Jocelyn K. Glei - How We Work Now Podcast

The key to getting things done? Being accountable for the work and having a deadline. – Jocelyn K. Glei

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About Jocelyn K. Glei

Jocelyn K. Glei is a writer who writes about work and creativity in the Age of Distraction. Prior to becoming a full-time writer, Jocelyn was the Founding Editor and Director of the 99U where she lead editorial as well as the creation of The 99U Book Series and the curation of the popular 99U Conference. Her first book, Unsubscribe, is a modern guide to getting rid of email anxiety, avoiding distraction, and spending more time on the work that matters.

In this interview Jocelyn talks about how can we make our creative work as addictive as social media, why the old adage and expression “plan the work and then work the plan” is great advice for writers and how mastery and success is a result of lots and lots of practice, not one’s gift or talent.

We also discuss completion bias, visualizing your writing progress by piling all the printed drafts of your writing project on your desk (stacked one on top of the other), and why it’s oh-so-important to remember that the best productivity system is personal, not prescribed.

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Topics We Explored

  • How our technology is designed to take advantage of the way our brain works in order to get and keep our attention.
  • Completion bias. How we seek easy tasks to complete quickly vs longer creative projects that takes time to finish.
  • How can we make our creative work as addictive as social media.
  • Plan the work and then work the plan.
  • Why, if you’ve never written a book before, you should keep the first topic of your book simple and within your wheelhouse.
  • Organizing your workday to align with your circadian rhythms.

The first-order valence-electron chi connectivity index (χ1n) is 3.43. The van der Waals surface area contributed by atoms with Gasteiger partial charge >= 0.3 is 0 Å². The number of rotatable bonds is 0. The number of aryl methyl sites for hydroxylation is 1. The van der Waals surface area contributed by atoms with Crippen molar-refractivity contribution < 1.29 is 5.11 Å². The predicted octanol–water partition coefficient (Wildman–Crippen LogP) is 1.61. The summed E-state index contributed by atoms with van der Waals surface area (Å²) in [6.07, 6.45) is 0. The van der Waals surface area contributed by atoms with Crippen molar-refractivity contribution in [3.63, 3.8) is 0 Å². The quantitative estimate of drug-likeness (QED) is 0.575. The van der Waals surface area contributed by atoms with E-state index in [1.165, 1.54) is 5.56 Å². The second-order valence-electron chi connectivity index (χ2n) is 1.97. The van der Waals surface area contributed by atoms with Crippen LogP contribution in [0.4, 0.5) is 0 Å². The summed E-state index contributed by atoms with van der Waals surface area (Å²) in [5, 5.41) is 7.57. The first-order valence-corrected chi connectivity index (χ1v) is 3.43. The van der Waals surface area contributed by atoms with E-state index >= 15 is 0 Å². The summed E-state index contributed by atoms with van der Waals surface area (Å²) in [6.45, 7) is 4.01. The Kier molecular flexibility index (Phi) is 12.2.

• Morning people vs. night owls. And why, perhaps, no matter if you’re a morning person or not, you should do the most important work first.
  • Idealizing success that’s based on talent rather than practice.

Key Takeaways

  • Print out the drafts of your book and keep them on your desk, one on top of the other, so that you could visualize your progress.
  • Tape a “big picture, where are you going” piece of paper on the wall over or nearby your desk. This piece of paper includes a list of the core projects that you’re focused on and 3-4 key things that you’d like to accomplish over the next few months, as well as your goals and the key steps you need to take to get there.
  • To track your progress, pin a calendar on the wall and at the end of every day write down how many words you wrote as well as any other key, meaningful tasks that you were able to complete that are helping you move toward those larger goals.
  • The #1 motivator for people at work is seeing progress. To aid in this, keep a sort of “work gratitude journal” where, at the end of the day, you write down all of the “small wins” you were able to achieve that day.
  • The #2 motivator for people at work is appreciation. Productivity increases when the people you work with show you gratitude and appreciation.
  • The key to getting things done? Being accountable for the work and having a deadline.
  • Create an outline for your writing project and once you get started on the actual writing, never change that outline. No matter what.
  • The first draft is always perfect. Its only job is to exist.
  • The best productivity system is personal, not prescribed. If you want to be more productive, invest in your own approach. Customize it and make it uniquely your own. There is no such thing as the perfect system for everyone. Cobble together the productivity best practices that work for you and forget about the rest.
  • If you pursue different interests, your calling will emerge. Meaning emerges from mastery, rather than knowing exactly what you want to do from the start.

Resources and Books Mentioned

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Author Julia Roy

Julia is a personal trainer for productivity. She helps businesses, executives and entrepreneurs work better through trainings, workshops and digital courses.

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